Objective. To determine to what extent the reduced risk in preterm newborns of intracranial hemorrhage attributed to antenatal corticosteroids (ANCS) reflects reductions in the incidence of respiratory distress and its correlates.
Methods. In a sample of 239 very low birth weight newborns recruited for a clinical trial of phenobarbital prophylaxis of subependymal/intraventricular hemorrhage, we explored the relationship between ANCS, the occurrence of germinal matrix hemorrhage (GMH) that first became evident after the 12th postnatal hour, and putative intervening variables such as acidosis, elevated peak inspiratory pressure, pneumothorax-pulmonary interstitial emphysema, and elevated continuous positive airway pressure.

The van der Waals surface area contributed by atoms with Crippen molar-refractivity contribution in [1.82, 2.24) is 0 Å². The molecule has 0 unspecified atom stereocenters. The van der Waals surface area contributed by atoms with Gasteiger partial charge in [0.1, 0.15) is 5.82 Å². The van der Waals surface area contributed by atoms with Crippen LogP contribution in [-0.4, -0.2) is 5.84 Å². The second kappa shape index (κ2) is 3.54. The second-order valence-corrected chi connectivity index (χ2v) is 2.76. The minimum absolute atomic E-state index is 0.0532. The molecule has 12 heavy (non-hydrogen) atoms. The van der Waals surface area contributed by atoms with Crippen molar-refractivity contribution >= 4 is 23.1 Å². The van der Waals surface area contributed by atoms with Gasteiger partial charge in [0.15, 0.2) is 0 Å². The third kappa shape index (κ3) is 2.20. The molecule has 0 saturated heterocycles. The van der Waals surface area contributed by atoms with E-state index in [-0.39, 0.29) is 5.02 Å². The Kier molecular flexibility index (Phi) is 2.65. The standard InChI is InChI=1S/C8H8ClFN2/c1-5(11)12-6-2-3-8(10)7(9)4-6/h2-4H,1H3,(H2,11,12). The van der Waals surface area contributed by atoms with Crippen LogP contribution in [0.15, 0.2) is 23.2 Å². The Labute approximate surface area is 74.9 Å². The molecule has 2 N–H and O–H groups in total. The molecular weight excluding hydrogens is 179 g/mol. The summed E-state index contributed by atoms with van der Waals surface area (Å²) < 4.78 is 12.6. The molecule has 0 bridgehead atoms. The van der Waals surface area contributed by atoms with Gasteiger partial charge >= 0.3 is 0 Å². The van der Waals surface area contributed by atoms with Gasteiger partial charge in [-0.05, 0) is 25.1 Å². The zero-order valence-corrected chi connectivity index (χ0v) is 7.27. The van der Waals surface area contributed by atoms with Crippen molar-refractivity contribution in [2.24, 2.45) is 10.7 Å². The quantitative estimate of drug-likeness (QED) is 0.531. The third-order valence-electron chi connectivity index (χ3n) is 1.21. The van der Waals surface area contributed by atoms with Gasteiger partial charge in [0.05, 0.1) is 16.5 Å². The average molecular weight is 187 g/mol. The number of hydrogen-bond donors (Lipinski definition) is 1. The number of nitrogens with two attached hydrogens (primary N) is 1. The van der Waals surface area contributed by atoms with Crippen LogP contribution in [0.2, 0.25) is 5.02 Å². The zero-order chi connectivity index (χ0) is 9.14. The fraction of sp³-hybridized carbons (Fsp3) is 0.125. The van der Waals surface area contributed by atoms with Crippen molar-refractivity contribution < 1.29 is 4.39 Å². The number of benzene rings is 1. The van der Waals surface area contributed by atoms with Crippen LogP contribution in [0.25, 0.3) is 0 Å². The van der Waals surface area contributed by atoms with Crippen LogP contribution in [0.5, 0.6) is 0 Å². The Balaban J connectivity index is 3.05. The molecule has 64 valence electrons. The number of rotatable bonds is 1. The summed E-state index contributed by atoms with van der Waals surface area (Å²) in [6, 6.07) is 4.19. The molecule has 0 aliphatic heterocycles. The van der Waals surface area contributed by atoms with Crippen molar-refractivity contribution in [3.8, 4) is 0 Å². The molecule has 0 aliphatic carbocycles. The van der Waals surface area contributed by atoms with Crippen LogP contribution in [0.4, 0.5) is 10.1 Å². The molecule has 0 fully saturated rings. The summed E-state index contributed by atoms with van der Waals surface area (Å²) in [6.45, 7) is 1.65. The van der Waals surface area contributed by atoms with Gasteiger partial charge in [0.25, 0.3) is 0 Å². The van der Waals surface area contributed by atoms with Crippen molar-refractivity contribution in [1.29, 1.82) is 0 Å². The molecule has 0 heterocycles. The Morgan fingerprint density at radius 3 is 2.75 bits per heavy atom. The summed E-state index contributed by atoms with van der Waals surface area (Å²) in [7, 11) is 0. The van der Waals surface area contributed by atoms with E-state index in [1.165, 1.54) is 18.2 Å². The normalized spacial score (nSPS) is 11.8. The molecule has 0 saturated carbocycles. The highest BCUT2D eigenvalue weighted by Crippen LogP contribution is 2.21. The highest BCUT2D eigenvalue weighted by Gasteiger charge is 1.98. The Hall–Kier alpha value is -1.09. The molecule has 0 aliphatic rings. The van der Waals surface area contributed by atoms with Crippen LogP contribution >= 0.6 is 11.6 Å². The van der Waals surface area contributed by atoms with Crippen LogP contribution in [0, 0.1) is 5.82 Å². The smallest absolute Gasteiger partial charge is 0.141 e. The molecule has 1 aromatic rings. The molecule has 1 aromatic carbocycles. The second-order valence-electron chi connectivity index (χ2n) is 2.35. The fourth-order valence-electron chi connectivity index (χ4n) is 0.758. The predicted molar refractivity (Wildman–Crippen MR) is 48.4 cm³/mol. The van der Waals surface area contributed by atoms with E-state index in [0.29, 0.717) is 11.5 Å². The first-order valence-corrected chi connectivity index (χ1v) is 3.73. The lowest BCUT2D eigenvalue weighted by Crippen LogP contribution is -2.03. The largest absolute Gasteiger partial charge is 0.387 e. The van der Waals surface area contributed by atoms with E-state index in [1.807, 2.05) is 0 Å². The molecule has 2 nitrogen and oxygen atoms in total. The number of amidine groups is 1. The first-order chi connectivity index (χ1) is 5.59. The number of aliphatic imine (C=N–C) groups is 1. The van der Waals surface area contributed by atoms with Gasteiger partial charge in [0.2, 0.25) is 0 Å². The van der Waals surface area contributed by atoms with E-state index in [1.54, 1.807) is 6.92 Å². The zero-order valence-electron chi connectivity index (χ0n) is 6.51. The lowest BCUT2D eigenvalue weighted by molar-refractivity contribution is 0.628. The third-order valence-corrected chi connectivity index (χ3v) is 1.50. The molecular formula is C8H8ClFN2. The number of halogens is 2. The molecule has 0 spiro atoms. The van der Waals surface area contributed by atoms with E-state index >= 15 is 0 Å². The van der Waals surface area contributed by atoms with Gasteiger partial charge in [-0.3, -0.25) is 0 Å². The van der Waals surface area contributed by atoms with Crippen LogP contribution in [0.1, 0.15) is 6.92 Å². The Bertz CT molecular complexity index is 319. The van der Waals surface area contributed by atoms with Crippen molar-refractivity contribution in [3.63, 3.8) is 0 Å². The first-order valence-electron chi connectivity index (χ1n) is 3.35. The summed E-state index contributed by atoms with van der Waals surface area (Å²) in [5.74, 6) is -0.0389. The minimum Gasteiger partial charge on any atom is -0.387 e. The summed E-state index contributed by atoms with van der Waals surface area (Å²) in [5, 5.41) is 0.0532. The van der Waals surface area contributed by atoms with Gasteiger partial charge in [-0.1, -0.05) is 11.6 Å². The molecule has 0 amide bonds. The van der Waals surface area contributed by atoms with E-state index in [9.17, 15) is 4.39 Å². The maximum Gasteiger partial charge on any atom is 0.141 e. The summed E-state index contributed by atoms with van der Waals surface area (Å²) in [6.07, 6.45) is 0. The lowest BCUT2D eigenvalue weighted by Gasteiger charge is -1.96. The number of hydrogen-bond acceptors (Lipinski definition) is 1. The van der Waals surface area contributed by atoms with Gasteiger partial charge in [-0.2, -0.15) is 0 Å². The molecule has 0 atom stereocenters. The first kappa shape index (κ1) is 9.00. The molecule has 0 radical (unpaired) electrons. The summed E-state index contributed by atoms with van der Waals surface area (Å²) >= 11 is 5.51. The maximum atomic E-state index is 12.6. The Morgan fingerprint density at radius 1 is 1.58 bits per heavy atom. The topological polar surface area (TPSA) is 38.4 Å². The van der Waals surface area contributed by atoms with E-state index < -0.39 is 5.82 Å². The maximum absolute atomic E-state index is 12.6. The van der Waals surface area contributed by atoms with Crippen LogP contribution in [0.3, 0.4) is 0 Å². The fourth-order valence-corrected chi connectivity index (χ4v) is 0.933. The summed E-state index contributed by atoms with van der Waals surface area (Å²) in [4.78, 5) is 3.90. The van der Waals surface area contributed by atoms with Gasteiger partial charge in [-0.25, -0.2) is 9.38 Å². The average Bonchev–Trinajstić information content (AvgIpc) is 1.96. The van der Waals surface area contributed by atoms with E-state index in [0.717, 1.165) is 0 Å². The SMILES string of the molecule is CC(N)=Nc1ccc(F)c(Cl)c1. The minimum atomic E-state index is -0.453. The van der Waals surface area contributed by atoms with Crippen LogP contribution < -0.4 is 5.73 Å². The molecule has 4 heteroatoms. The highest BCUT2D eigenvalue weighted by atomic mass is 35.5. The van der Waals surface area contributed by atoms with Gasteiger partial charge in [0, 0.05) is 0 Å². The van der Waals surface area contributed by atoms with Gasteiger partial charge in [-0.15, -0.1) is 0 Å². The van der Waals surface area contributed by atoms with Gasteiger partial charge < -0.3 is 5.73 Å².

Results. In multivariate models adjusting for confounders, newborns exposed to ANCS were at approximately one third the risk of GMH experienced by newborns not exposed to a full course of ANCS. The additions of measures and correlates of respiratory distress severity to these models did not change the GMH risk associated with ANCS.
Conclusion. The GMH-protective effect of ANCS does not appear to be a consequence of enhanced pulmonary maturation.